SAN FRANCISCO-Studies have identified specific volatile organic compounds in the breath of lung cancer patients, but the origin of those compounds is still ambiguous: Are they from the tumor itself, the tumor micro-environment, or a reaction to the tumor by the human body?
SAN FRANCISCO-Studies have identified specific volatile organic compounds in the breath of lung cancer patients, but the origin of those compounds is still ambiguous: Are they from the tumor itself, the tumor micro-environment, or a reaction to the tumor by the human body? A group from the Technion-Israel Institute of Technology in Haifa, led by Hossam Haick, PhD, has developed a nanotechnology that detects patterns of volatile organic compounds that are unique to cancer.
"When exhaled breath is tested using gas chromatography/mass spectrometry, there are significant differences between breath of people who are healthy and those with cancer," said Nir Peled, MD, PhD, at the 2009 World Conference on Lung Cancer. Dr. Peled is a researcher and a Fulbright scholar at the University of Colorado in Denver who works in tight collaboration with Dr. Haick.
"Exhaled breath is going to become a medium that will be prominent in the next few years in medicine," he predicted. "We can trap these volatile organic compounds with high sensitivity these days. The sensing nanotechnology we used in our research can now detect one part per billion of these compounds."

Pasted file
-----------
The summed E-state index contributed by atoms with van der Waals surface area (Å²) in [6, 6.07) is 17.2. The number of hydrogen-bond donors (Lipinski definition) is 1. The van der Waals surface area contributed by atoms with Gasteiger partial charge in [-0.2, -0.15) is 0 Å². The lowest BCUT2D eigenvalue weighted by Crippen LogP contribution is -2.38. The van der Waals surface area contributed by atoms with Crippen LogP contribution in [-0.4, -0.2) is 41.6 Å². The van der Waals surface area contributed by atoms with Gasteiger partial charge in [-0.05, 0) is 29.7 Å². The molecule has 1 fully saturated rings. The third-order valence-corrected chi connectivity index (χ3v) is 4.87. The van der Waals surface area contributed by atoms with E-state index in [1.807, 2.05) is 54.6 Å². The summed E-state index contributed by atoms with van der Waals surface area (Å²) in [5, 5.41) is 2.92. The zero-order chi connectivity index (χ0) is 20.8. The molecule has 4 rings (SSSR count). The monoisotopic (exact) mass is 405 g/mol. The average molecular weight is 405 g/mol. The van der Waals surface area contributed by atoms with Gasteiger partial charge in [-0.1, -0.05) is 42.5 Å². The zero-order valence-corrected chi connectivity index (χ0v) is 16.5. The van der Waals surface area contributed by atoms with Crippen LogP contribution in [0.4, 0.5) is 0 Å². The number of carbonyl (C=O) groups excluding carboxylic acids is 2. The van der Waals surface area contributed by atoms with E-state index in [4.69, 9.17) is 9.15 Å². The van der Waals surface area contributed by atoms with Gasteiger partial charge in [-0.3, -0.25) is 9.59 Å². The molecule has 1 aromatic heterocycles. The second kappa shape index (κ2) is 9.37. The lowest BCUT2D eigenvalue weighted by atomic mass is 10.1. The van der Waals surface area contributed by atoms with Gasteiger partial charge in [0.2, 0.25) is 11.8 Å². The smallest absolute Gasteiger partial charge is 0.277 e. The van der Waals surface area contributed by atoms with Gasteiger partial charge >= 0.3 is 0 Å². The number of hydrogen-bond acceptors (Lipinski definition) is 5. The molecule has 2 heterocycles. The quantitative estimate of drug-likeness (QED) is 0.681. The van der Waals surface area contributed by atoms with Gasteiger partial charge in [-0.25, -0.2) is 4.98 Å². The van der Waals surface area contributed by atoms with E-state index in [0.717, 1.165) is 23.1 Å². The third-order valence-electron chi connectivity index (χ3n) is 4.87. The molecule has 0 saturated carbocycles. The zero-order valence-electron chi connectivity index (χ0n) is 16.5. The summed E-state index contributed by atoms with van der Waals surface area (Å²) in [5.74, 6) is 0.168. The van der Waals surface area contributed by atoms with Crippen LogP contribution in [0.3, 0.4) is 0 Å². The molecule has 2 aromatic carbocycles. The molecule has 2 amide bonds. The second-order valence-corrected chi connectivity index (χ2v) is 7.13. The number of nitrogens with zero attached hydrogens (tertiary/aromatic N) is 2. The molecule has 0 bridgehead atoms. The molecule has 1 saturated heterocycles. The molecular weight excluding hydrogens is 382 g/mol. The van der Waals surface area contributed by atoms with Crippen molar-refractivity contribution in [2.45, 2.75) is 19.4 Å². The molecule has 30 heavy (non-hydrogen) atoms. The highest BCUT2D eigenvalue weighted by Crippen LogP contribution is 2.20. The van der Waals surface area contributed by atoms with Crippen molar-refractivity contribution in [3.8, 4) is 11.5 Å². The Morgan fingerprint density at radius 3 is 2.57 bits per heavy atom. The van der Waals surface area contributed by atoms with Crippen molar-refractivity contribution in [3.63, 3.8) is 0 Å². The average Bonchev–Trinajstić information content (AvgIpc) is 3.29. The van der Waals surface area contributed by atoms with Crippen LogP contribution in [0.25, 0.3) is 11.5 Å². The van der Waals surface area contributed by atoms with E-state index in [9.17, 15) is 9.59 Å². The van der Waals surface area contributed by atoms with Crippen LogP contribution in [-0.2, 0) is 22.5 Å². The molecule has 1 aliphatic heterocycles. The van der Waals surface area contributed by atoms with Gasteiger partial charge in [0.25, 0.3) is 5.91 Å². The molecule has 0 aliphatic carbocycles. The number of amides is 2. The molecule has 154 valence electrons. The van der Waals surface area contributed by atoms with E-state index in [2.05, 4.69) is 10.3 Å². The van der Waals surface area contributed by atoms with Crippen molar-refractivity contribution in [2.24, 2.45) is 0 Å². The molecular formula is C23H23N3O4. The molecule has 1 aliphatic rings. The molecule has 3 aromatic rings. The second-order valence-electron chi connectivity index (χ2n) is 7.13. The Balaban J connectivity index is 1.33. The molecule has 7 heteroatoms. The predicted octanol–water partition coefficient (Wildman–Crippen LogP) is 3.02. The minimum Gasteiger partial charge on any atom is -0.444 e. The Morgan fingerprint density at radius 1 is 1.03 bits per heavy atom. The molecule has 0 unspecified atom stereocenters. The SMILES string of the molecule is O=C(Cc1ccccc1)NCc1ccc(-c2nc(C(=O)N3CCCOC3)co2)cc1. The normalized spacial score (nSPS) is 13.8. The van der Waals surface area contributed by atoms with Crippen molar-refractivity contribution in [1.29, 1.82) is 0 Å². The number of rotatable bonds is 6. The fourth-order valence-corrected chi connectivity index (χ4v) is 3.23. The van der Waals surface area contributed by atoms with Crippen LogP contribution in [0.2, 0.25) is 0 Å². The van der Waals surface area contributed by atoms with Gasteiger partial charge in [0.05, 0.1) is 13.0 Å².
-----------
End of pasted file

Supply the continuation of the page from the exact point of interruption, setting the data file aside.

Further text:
The group set out to show that the source of the cancer's smell print is probably the cancer cells themselves. "We took different types of cancer cell lines: non-small-cell lung cancer (NSCLC), small-cell lung cancer (SCLC), and pancreatic cancer cell lines," Dr. Peled explained.
"We put the cells in a dish and put a solvent around the head space to collect the odor-print over several days. Then we sent the samples to Dr. Haick's laboratories in Israel where they disrobed the odor-print and carried out analysis by their "electronic nose" device based on nanosensors and, also, gas chromatography/mass spectrometry.
"Using this ‘electronic nose' we detected a signal with different electrical signals, allowing us to differentiate between the different groups of cancer," Dr. Peled said. The researchers found that lung cancer cells share five unique volatile organic compounds (see Table).
Three of these compounds occurred in the exhaled breath of more than 90% of NSCLC patients, indicating that the compounds are transferred to the breath via a metabolic pathway of the tumor cells (abstract B3.5).
"We are really excited about these results," Dr. Peled said. He added that a practical device, which is capable of determining different types of cancers before they become symptomatic, might be possible in the next several years.